In other words, as business groups say, developed countries such as Germany, France and the UK, where labor rights are well developed, can claim damages for illegal strikes by unions.

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Rules that make hand-baking difficult

If so, are claims for damages for strikes common in these countries? 

As a conclusion, although it is possible to claim for damages, there are regulations and precedents that make it difficult to exercise the right to claim.

The German Federal Labor Court says that production loss itself is not considered a loss in calculating the amount of damages. 

In the case of acknowledging the union's liability for damages, the problem of calculating the amount of compensation is difficult, but the Federal Labor Court does not consider the loss of production itself as a loss in calculating the amount of compensation.

In general, the amount of compensation to be compensated by the union is the difference between the income that would have been obtained if the business continued to operate and the expenses not incurred due to production loss (wages, repair costs, electricity costs, cleaning costs, etc.).

- Kim Ki-seon (2014), Legal issues surrounding industrial action in Germany, April 2014, Korea Labor Institute International Labor Brief, pp.5~15

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France does not hold the strike leadership or any occupied union members jointly liable.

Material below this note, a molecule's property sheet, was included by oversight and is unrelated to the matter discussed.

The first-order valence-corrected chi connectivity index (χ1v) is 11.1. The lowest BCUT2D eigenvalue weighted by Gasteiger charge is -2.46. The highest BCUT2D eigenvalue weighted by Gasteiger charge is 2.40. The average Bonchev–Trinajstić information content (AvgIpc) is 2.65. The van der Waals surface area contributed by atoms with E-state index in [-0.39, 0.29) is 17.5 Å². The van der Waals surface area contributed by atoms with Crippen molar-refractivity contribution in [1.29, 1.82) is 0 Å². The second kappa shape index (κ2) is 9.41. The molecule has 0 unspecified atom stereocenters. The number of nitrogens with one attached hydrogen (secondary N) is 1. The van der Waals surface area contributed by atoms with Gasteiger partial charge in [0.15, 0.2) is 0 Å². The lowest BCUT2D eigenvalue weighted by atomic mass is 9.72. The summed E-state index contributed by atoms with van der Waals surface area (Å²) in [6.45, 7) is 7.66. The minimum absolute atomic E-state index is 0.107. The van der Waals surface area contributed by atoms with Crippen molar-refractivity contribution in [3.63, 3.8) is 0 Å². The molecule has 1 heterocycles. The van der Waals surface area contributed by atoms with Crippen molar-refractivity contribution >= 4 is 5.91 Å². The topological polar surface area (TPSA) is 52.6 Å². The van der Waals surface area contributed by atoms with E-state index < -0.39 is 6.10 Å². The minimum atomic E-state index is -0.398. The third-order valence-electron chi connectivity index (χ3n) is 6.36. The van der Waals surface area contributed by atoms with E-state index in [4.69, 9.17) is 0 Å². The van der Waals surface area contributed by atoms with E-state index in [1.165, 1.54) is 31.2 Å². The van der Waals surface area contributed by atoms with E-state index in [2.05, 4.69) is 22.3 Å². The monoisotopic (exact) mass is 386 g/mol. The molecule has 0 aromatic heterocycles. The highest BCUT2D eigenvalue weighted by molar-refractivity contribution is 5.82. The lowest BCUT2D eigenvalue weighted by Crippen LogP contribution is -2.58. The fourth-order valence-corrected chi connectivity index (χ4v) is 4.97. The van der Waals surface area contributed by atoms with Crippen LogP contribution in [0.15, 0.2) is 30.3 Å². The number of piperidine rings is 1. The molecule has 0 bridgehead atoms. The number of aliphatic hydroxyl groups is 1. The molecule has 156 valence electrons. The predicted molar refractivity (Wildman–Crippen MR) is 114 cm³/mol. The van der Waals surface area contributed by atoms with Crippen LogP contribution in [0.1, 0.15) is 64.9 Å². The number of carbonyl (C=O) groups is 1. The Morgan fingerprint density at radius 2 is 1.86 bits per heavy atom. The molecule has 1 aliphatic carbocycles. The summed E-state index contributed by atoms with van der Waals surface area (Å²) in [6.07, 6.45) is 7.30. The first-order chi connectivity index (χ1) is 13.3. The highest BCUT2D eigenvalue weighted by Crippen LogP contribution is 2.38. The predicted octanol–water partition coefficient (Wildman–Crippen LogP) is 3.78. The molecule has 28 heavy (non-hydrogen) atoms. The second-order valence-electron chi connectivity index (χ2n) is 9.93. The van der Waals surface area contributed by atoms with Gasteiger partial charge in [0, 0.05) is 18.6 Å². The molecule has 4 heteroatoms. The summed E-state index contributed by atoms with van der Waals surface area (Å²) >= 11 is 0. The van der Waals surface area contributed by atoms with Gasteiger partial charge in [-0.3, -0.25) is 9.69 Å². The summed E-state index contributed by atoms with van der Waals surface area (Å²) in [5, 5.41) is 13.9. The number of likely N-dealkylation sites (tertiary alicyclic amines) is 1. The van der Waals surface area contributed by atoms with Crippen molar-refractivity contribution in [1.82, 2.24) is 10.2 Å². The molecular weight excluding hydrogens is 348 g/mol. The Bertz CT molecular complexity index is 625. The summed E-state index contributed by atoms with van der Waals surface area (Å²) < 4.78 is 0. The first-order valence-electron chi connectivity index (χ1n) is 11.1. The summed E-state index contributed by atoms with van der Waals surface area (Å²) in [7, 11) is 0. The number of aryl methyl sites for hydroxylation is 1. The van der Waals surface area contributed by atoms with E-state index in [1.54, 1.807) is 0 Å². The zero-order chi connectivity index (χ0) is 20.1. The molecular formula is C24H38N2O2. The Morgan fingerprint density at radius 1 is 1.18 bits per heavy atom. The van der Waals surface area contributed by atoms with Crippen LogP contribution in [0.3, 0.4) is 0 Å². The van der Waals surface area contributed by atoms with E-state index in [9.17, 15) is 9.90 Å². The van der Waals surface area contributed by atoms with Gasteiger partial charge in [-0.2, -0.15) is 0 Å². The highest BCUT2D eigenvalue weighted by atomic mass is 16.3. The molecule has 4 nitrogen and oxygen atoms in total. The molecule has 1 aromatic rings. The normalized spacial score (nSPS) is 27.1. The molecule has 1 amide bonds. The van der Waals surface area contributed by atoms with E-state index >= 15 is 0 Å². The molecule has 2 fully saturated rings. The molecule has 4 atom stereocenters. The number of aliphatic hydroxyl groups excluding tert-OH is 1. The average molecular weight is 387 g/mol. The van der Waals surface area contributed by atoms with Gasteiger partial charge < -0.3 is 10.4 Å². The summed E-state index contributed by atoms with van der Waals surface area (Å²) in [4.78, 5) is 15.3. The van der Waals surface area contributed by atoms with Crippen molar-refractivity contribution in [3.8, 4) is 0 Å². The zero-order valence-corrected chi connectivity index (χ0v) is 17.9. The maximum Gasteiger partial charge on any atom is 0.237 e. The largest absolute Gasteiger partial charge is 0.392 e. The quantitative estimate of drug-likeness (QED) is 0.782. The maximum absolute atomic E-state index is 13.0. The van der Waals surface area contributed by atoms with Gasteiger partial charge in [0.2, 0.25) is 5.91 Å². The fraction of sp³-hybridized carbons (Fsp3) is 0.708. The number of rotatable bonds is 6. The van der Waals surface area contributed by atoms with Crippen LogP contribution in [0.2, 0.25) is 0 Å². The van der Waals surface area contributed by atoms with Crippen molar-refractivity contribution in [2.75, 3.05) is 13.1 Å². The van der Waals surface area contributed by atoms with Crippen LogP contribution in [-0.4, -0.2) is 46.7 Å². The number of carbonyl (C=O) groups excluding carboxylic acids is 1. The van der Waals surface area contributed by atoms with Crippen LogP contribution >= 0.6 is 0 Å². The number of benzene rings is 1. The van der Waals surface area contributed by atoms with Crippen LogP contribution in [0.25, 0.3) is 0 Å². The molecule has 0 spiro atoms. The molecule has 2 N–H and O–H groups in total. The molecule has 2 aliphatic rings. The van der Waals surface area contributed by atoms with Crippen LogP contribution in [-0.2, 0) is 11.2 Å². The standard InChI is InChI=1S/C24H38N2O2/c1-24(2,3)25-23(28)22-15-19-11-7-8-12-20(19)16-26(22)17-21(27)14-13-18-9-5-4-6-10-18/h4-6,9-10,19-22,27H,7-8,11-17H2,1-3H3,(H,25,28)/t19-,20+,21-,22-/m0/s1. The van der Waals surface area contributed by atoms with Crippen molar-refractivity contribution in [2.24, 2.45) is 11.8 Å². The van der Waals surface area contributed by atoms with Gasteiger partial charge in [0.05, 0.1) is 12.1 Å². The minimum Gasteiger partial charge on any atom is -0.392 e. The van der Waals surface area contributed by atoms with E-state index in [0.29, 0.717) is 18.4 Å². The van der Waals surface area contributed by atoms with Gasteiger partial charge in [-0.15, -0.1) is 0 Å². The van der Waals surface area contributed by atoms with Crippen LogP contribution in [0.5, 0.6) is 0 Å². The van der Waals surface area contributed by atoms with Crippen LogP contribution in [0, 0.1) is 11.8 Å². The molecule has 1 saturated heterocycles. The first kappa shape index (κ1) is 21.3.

If there is an offense committed by each worker, it is necessary to prove the causal relationship between the offense and the damage, and the burden of proof rests with the employer.

The employer must clearly prove the damage and must prove the individual attributable to the damage to each striker who wants to assume responsibility.

In reality, this proof is very difficult.

- Cho Im-young (2014), Guarantee of the right to strike in France and its limits, International Labor Brief, April 2014, pp.31~48

In the UK, there is an upper limit on the amount of damages that can be claimed based on the size of a union member by law.

For unions with fewer than 5,000 employees, £10,000, for unions with more than 100,000 employees £250,000, and so on.

It is presumed that this is because employers show a passive attitude due to the fact that there is an upper limit, so that the entire loss cannot be compensated, and that civil litigation has an adverse effect on labor-management relations since the strike is already over.

- Shim Jae-jin (2014), Illegal strikes and legal responsibility in the UK, International Labor Brief, April 2016, pp.16~30

In other words, in principle, it is possible to claim compensation for strikes in these countries, but the common evaluation of the labor academia is that the case of exercising the right to claim is rare because the actual profit is not great.

SBS fact verified the claim that "the UK, France, and the UK also have no limit on compensation for illegal strike workers."

Countries with advanced labor rights, such as Germany, France, and the United Kingdom, were mentioned, and this is an argument that reads to mean that these countries also take strict measures against illegal strikes.

In fact, the team checked the laws and precedents of these countries one by one and confirmed that not only compensation for damages but also criminal punishment for illegal strikes are possible.

However, there was also a rule that made claims more difficult, and it was found that it had the effect of limiting the compensation for damages.

The assertion that "developed countries have no limit on damages to strikers" is true in principle, but it is a common assessment that such cases are not common.

Therefore, SBS Fact determines the assertion that "the UK, France, and the UK also have no limit on compensation for illegal strike workers" as 'half fact'.

(Interns: Jung Soo-ah, Kang Yoon-seo)